as the embryo increases in size (Fig. 16).

During the zygote and two-cell proembryo phases of

the Embryo Stage, the ovule contains RNA only in the nucle-

oli. Repeated observations of similarly treated sections

containing two-cell phases of the proembryo occasionally

show the presence of a "shell" of RNA in the cytoplasm imme-

diately surrounding the nucleus of the proembryo initial

and suspensor initial. The RNA "shell" in the suspensor

initial, however, was not as distinct as in the embryo ini-

tial and disappears during enlargement of the suspensors

(Fig. 17).

The egg apparatus exhibits a distinct differential

staining for total protein (Fig. 8) which is low in the egg

cytoplasm but high in the nucleus. The egg nucleolus is

also distinct, having stained darker than the nucleoplasm.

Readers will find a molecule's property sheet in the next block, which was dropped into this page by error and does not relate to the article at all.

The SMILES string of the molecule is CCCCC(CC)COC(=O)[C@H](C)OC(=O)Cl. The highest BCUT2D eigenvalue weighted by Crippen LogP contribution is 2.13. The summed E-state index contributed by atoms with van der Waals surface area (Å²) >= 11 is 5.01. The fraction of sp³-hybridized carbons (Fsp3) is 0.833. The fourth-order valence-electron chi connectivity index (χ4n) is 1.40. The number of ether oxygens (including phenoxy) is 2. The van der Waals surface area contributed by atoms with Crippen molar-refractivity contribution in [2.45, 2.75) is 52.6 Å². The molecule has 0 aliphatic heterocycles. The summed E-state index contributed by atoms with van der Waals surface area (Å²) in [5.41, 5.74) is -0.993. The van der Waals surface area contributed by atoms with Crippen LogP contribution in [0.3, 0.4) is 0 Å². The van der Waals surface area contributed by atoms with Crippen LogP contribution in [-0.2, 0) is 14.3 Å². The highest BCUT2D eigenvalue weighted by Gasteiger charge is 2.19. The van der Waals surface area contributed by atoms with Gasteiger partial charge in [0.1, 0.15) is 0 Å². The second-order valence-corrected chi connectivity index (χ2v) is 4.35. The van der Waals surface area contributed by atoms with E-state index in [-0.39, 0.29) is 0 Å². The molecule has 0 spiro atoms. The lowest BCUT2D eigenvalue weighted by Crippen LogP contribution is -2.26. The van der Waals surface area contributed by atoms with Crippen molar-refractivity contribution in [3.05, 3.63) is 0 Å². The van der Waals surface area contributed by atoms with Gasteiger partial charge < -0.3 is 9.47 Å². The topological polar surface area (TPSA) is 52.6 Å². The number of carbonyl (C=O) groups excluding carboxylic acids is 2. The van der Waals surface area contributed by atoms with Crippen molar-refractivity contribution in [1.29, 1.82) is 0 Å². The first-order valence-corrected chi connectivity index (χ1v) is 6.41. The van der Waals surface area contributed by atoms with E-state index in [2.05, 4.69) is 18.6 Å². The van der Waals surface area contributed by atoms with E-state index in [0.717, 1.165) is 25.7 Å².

In contrast, the cytoplasm of the two synergids is very high

in total protein concentration and the nucleus in these

cells is indistinguishable from the cytoplasm.

Treatment of longitudinal sections of the embryo sac

with pH 4.0 Azure B reveals a low concentration of ribonu-

cleic acid in the entire embryo sac. The staining was very

light and limited to a small area in the cytoplasmic strands

surrounding the polar nuclei (Fig. 9). Observation of early

phases of the embryo sac often shows a high concentration of

RNA in the polar nuclei (Fig. 9).

Embryo Stare

No difference in the amount of insoluble polysaccha-

rides was detectable at the two and three-cell stages (Fig. 10).

'Then the suspensor apparatus becomes morphologically dis-

tinct, however, the cell walls of these cells become thicker

and more highly PAS positive than those of the embryo pro-

per (Fig. 11). This difference does not appear, however,

until the suspensor apparatus consists of at least two cells.